Centre County’s four Court of Common Pleas judges gathered Tuesday for an unofficial state-of-the-courts address.
President Judge Thomas King Kistler and Judges Bradley P. Lunsford, Pamela A. Ruest and Jonathan D. Grine fielded questions from local elected officials, business leaders and others during a forum early Tuesday.
The event, part of the Chamber of Business and Industry of Centre County’s Business Before Hours series, gave the judges the chance to update the community on what they have been working on and the status of the county court.
Kistler said he is often asked whether officials are considering adding another judge and courtroom or restructuring the local court system.
“I think the answer to both of those things right now is no,” Kistler said.
He said there is neither space in the courthouse, nor adequate case load to justify another judge position now, but added that caseloads are projected to expand.
“You see some things that are coming,” Kistler said. “We see some things coming that are going to indicate caseloads will continue to expand.”
For now Kistler said the judges will continue “humming along as a four person court.”
That system that was put to the test last year with the Jerry Sandusky trial, which garnered national media attention, and the trial for three Eastern European defendants charged in a violent crime and robbery spree happening at the same time.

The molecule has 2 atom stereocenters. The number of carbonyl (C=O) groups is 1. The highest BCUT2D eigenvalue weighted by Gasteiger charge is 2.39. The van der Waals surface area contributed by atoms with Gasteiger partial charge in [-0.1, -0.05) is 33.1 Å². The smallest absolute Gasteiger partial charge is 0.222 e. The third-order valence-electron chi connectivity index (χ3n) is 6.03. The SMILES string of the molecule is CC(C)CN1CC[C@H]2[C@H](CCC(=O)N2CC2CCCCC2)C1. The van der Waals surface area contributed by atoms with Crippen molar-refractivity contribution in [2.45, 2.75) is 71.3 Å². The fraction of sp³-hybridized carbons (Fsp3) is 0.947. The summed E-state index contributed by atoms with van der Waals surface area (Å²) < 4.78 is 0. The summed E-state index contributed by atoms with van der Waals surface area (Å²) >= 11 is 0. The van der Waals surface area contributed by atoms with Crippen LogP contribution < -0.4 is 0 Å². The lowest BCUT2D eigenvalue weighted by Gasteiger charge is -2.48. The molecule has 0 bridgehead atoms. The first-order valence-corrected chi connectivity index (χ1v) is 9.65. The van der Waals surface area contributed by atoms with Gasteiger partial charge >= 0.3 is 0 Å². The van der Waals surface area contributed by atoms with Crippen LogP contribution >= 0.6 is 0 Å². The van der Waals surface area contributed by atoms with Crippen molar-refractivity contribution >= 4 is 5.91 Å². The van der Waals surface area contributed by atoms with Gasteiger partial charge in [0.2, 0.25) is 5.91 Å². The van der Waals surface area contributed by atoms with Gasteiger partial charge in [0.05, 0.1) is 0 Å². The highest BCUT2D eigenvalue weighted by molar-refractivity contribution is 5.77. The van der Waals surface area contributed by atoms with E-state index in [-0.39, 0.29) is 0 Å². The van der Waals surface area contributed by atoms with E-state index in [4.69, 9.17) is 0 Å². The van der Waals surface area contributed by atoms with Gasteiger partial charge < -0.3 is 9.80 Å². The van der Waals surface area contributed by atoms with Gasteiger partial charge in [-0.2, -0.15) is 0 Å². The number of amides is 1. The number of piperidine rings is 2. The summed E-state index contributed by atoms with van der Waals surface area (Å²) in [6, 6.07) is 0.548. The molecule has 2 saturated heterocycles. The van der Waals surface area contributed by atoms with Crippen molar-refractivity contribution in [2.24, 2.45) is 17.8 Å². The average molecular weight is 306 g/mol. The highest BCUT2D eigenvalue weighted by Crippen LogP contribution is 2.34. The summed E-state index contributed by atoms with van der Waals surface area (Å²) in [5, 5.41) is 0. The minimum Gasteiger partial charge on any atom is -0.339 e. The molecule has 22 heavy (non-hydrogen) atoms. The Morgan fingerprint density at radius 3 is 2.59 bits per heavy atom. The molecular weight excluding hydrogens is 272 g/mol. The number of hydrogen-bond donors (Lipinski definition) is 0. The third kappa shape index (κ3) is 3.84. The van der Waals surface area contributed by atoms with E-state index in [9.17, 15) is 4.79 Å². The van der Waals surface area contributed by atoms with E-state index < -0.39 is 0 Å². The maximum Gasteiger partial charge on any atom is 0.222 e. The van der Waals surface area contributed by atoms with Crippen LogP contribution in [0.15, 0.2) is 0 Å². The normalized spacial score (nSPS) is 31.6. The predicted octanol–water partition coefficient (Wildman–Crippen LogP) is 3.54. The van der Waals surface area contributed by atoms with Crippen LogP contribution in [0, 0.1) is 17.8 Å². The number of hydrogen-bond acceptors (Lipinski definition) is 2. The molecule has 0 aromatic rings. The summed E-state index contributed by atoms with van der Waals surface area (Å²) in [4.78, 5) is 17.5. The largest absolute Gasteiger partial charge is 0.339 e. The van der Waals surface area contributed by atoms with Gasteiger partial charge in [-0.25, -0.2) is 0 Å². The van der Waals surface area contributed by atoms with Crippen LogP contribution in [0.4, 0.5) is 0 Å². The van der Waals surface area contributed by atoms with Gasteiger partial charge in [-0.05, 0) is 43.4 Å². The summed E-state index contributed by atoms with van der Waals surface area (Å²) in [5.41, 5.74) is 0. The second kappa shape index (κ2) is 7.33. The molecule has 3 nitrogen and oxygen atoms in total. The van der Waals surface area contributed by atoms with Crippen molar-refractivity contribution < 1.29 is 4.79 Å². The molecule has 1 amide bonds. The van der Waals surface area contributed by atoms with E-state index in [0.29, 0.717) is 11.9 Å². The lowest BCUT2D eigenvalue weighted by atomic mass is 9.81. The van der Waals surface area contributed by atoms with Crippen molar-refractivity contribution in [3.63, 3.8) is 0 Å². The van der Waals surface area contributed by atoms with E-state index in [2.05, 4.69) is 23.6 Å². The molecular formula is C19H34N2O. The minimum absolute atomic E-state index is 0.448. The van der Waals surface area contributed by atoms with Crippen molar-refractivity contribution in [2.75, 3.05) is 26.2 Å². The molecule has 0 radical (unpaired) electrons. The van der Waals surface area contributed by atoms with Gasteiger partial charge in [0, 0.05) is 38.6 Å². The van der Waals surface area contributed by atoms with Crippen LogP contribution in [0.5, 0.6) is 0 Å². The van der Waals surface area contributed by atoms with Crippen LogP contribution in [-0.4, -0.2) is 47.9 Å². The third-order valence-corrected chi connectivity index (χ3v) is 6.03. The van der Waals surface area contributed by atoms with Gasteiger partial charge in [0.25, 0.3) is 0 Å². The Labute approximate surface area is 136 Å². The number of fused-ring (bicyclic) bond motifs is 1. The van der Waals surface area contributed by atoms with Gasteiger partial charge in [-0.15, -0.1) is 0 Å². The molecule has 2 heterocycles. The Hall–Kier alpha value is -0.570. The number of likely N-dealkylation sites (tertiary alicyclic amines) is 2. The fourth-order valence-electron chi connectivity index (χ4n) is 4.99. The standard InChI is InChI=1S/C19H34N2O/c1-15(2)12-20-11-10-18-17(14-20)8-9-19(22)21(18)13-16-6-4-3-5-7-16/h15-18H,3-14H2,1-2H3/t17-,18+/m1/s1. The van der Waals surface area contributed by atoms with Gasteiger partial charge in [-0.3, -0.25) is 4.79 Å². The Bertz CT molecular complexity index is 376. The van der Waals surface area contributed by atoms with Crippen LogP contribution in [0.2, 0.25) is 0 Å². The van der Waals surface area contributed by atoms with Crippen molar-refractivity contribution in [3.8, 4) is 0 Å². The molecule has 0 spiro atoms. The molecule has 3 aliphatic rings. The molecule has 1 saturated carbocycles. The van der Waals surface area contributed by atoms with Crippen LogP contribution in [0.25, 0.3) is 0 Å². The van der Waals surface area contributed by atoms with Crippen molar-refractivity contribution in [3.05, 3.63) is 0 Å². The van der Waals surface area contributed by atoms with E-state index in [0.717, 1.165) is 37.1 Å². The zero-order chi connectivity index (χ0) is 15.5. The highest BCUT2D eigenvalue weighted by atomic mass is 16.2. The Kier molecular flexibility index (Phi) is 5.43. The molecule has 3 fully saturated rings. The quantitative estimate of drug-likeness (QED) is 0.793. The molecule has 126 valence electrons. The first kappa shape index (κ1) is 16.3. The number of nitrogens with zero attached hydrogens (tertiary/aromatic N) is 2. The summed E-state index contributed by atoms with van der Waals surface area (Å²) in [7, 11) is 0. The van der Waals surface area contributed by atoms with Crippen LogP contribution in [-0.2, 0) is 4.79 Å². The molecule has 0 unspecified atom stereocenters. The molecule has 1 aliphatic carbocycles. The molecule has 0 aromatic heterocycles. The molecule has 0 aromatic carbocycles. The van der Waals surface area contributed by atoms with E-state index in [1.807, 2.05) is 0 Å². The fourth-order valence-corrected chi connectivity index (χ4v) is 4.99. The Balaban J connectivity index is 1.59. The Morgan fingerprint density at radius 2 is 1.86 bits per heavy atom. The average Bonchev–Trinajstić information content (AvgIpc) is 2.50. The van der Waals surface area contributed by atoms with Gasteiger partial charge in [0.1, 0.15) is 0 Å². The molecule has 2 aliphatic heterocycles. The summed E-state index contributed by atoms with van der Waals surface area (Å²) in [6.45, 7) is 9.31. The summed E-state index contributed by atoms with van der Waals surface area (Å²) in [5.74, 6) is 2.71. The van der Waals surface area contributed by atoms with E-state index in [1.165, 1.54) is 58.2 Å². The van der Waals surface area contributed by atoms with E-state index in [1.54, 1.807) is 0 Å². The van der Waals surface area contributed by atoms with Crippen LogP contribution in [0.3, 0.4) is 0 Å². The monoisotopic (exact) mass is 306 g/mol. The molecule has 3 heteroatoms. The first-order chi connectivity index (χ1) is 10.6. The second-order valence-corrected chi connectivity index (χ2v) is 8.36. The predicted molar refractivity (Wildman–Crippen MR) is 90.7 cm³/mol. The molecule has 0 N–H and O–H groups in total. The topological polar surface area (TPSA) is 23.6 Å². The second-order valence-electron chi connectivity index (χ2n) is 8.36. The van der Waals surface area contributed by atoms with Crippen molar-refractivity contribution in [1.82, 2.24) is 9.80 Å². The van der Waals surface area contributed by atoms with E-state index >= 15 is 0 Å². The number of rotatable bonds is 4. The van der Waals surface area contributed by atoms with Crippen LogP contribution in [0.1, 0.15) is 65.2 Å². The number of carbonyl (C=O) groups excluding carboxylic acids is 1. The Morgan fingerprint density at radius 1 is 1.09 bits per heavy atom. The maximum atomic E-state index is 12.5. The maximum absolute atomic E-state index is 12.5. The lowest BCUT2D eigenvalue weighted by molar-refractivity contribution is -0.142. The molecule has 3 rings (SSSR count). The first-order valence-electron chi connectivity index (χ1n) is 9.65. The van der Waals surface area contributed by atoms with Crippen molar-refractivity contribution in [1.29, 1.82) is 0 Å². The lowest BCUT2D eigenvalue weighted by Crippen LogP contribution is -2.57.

“When we need to, we can bring a pretty organized game,” Kistler said.
Lunsford said, however, the the county would like to have an additional courtroom, partly to help during Central Court, when one courtroom is used by district judges for preliminary hearings.
But what the system really needs, according to Lunsford, is more space for the county’s Probation Department and District Attorney’s Office.
Lunsford said that space could come from the Temple Court Building, located next to the Courthouse Annex, which the county has purchased. Renovations of the building have yet to begin.
“We do need to expand, and that’s just a product of the expansion of the court system and the overall population,” Lunsford said.
Ruest and Grine said the county is eyeing a mental health court, similar to the DUI court program that Lunsford oversees.
When asked about a drug court, Lunsford said the county has studied the issue and found they could not justify the costs, at least for now.
“This community continues to grow,” Lunsford said. “When we see more and more HUD housing and you see folks who own those housing projects advertising in big city newspapers ... you’re going to see more influx of heroin, crack, coke and perhaps meth.
“We’ve been fortunate to not have ... that because of an educated population and perhaps because of geography,” he said. “But as we become more accessible to outside influences that’s going to happen more.”